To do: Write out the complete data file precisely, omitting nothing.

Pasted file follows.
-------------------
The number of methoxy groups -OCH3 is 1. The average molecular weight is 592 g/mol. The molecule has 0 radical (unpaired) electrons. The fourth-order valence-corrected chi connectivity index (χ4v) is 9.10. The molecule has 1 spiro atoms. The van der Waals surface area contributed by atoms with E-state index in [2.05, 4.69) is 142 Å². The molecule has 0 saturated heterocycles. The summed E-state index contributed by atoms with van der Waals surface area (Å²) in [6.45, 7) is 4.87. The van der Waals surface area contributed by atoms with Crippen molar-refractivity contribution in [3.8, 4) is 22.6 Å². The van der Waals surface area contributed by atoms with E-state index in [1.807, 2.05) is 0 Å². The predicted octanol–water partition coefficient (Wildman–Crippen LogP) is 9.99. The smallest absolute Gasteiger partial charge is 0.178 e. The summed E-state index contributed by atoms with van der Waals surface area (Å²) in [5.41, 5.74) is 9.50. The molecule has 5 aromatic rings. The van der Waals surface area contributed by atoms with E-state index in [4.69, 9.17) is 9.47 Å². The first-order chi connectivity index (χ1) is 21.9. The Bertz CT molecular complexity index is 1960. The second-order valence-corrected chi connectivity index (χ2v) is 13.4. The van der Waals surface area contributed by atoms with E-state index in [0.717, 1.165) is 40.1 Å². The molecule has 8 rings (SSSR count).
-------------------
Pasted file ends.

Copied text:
The number of methoxy groups -OCH3 is 1. The average molecular weight is 592 g/mol. The molecule has 0 radical (unpaired) electrons. The fourth-order valence-corrected chi connectivity index (χ4v) is 9.10. The molecule has 1 spiro atoms. The van der Waals surface area contributed by atoms with E-state index in [2.05, 4.69) is 142 Å². The molecule has 0 saturated heterocycles. The summed E-state index contributed by atoms with van der Waals surface area (Å²) in [6.45, 7) is 4.87. The van der Waals surface area contributed by atoms with Crippen molar-refractivity contribution in [3.8, 4) is 22.6 Å². The van der Waals surface area contributed by atoms with E-state index in [1.807, 2.05) is 0 Å². The predicted octanol–water partition coefficient (Wildman–Crippen LogP) is 9.99. The smallest absolute Gasteiger partial charge is 0.178 e. The summed E-state index contributed by atoms with van der Waals surface area (Å²) in [5.41, 5.74) is 9.50. The molecule has 5 aromatic rings. The van der Waals surface area contributed by atoms with E-state index in [4.69, 9.17) is 9.47 Å². The first-order chi connectivity index (χ1) is 21.9. The Bertz CT molecular complexity index is 1960. The second-order valence-corrected chi connectivity index (χ2v) is 13.4. The van der Waals surface area contributed by atoms with E-state index in [0.717, 1.165) is 40.1 Å². The molecule has 8 rings (SSSR count).